aOffice of Communicable Disease Control Region 10, Chiang Mai, Thailand; bCenter for AIDS Prevention Studies, and cDepartment of Epidemiology and Biostatistics, University of California, San Francisco, CA, USA; dThai MOPH-US CDC Collaboration, Nonthaburi, Thailand; and eThe Chiang Mai Provincial Health Office, Chiang Mai, Thailand.
Sponsorship: This research was funded by NIMH, Center grant no. 3 P50 MH42459.
Received:19 July 2001;
revised: 30 November 2001; accepted: 6 December 2001.
Northern Thailand has one of the highest rates of HIV-1 infection in Southeast Asia. It is also home to a large number of Burmese migrants, believed to be at high risk of HIV. Our 1999 survey of 429 Burmese migrant workers of Shan ethnic origin in Chiang Mai province found a 4.9% rate of HIV-1 prevalence (5.7% men, 3.8% women). This figure is almost double that of comparable population groups in Chiang Mai, e.g. pregnant women and military recruits. HIV prevention programmes are urgently needed for this vulnerable population.
Currently, the northern region of Thailand has the highest prevalence of HIV-1 in the country . Prevalence in the early 1990s was reported to be as high as 57% among female sex workers (FSW), 40% among male patients at sexually transmitted disease clinics, and 10% among pregnant women . Burma (Myanmar) has also reported high rates (11%) among pregnant women in areas of Shan State bordering northern Thailand, and among injection drug users – 74% in Rangoon, 84% in Mandalay, and 91% in Myitkyina [2,3]. Many migrant workers in Thailand, the majority of which are ethnic Shans, have legally and illegally crossed the border in pursuit of higher income jobs and a better standard of living . Little is known about these Burmese migrants, although they are assumed to have a higher risk of HIV-1 than the Thai general population . We conducted a cross-sectional survey of Burmese migrants in northern Thailand to estimate the prevalence of HIV-1 and to identify demographic and behavioural risk factors associated with HIV-1 infection in this population.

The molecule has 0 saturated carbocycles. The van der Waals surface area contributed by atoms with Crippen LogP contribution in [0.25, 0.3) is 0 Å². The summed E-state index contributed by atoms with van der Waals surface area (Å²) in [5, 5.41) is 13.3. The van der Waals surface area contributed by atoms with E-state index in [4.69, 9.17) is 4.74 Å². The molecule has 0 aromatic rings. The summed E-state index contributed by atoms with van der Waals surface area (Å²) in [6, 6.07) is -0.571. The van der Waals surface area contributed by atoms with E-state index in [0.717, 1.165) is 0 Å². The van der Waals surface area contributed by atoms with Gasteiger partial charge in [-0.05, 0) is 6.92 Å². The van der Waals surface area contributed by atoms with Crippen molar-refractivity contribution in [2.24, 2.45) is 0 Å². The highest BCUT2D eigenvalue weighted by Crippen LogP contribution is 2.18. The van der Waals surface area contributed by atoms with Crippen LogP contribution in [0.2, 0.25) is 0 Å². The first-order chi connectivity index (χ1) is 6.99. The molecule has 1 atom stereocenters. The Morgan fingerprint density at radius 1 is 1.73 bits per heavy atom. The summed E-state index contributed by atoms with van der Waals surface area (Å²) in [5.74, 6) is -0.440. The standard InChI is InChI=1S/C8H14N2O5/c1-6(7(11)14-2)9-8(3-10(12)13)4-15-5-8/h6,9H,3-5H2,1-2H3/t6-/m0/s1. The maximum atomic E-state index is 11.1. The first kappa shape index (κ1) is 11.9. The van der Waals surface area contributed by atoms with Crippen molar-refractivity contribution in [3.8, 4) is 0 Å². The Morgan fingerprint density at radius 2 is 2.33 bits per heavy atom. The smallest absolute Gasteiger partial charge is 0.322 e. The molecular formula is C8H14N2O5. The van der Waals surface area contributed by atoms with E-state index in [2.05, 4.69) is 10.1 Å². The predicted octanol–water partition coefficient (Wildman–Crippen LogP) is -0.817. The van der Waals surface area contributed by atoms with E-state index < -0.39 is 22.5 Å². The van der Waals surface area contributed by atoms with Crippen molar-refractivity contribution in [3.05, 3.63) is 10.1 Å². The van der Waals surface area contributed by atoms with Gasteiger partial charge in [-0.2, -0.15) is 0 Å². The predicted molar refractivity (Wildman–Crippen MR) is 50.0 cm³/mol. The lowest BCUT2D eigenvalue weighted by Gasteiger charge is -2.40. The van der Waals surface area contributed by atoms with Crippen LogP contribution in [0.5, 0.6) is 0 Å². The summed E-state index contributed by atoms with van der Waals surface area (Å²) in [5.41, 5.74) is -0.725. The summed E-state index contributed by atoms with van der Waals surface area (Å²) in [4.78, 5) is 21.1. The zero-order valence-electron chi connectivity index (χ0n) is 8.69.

During June and July of 1999, we recruited 429 ethnic Shan migrant workers from their work sites in Chiang Mai province (the city of Chiang Mai and four surrounding districts of Sansai, Maetang, Hangdong, and Maerim). Study participants completed a standard questionnaire administered face-to-face by trained interviewers and provided oral fluids for HIV testing (Epitope Inc., Beaverton, OR, USA). Positive enzyme immunoassay test results (Vironostika HIV-1 Microelisa System, Organon, Oss, the Netherlands) were confirmed by Western blot (Orasure, Organon Teknika Corporation, Durham, NC, USA).
Table 1 shows the sample characteristics, HIV-1 prevalence rates, and factors associated with HIV-1 infection.
Our study of Burmese migrant workers in Chiang Mai showed an overall HIV-1 prevalence rate of 4.9% (5.7% among men and 3.8% among women). This is almost double the rates of infection found in comparable population groups in Chiang Mai province, e.g. 21-year-old male military recruits (2.3%) and pregnant women (2.1%) . These HIV-1 infection rates were also more than double those estimated by the UNAIDS/WHO for the general Thai (2.2%) and Burmese adult population (1.9%) . This finding confirms our hypothesis that Burmese migrant workers are at increased risk of HIV-1 infection. Earlier studies [5,7] among ethnic Shan hill tribe villagers in northern Thailand in 1994 and among ethnic Shan migrant workers attending public hospitals in northern Thailand in 1996 found HIV-1 prevalence rates of 8.75 and 3%, respectively. Although the designs of these studies and our study are markedly different, these data show HIV-1 infection to be common among ethnic Shan.